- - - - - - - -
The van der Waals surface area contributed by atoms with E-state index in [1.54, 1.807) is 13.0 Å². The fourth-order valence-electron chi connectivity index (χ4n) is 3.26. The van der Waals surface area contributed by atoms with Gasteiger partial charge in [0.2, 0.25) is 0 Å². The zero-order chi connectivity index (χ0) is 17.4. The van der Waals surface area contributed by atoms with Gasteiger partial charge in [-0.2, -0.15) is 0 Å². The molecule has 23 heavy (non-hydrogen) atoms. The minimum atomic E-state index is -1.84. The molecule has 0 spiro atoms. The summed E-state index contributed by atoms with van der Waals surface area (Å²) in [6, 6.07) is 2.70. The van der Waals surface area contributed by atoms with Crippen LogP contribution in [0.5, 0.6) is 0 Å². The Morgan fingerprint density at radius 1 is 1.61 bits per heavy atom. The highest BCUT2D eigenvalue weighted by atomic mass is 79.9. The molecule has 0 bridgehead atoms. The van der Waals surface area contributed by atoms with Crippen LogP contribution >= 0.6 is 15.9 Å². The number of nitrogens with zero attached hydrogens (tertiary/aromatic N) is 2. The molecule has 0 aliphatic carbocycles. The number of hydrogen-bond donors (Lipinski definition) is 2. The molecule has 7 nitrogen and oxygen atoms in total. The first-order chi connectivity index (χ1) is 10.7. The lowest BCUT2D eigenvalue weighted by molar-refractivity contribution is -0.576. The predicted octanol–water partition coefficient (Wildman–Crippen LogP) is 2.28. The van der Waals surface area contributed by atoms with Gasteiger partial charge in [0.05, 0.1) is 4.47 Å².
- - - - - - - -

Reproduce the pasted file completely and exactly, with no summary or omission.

The van der Waals surface area contributed by atoms with E-state index in [1.54, 1.807) is 13.0 Å². The fourth-order valence-electron chi connectivity index (χ4n) is 3.26. The van der Waals surface area contributed by atoms with Gasteiger partial charge in [0.2, 0.25) is 0 Å². The zero-order chi connectivity index (χ0) is 17.4. The van der Waals surface area contributed by atoms with Gasteiger partial charge in [-0.2, -0.15) is 0 Å². The molecule has 23 heavy (non-hydrogen) atoms. The minimum atomic E-state index is -1.84. The molecule has 0 spiro atoms. The summed E-state index contributed by atoms with van der Waals surface area (Å²) in [6, 6.07) is 2.70. The van der Waals surface area contributed by atoms with Crippen LogP contribution in [0.5, 0.6) is 0 Å². The Morgan fingerprint density at radius 1 is 1.61 bits per heavy atom. The highest BCUT2D eigenvalue weighted by atomic mass is 79.9. The molecule has 0 bridgehead atoms. The van der Waals surface area contributed by atoms with Crippen LogP contribution >= 0.6 is 15.9 Å². The number of nitrogens with zero attached hydrogens (tertiary/aromatic N) is 2. The molecule has 0 aliphatic carbocycles. The number of hydrogen-bond donors (Lipinski definition) is 2. The molecule has 7 nitrogen and oxygen atoms in total. The first-order chi connectivity index (χ1) is 10.7. The lowest BCUT2D eigenvalue weighted by molar-refractivity contribution is -0.576. The predicted octanol–water partition coefficient (Wildman–Crippen LogP) is 2.28. The van der Waals surface area contributed by atoms with Gasteiger partial charge in [0.05, 0.1) is 4.47 Å².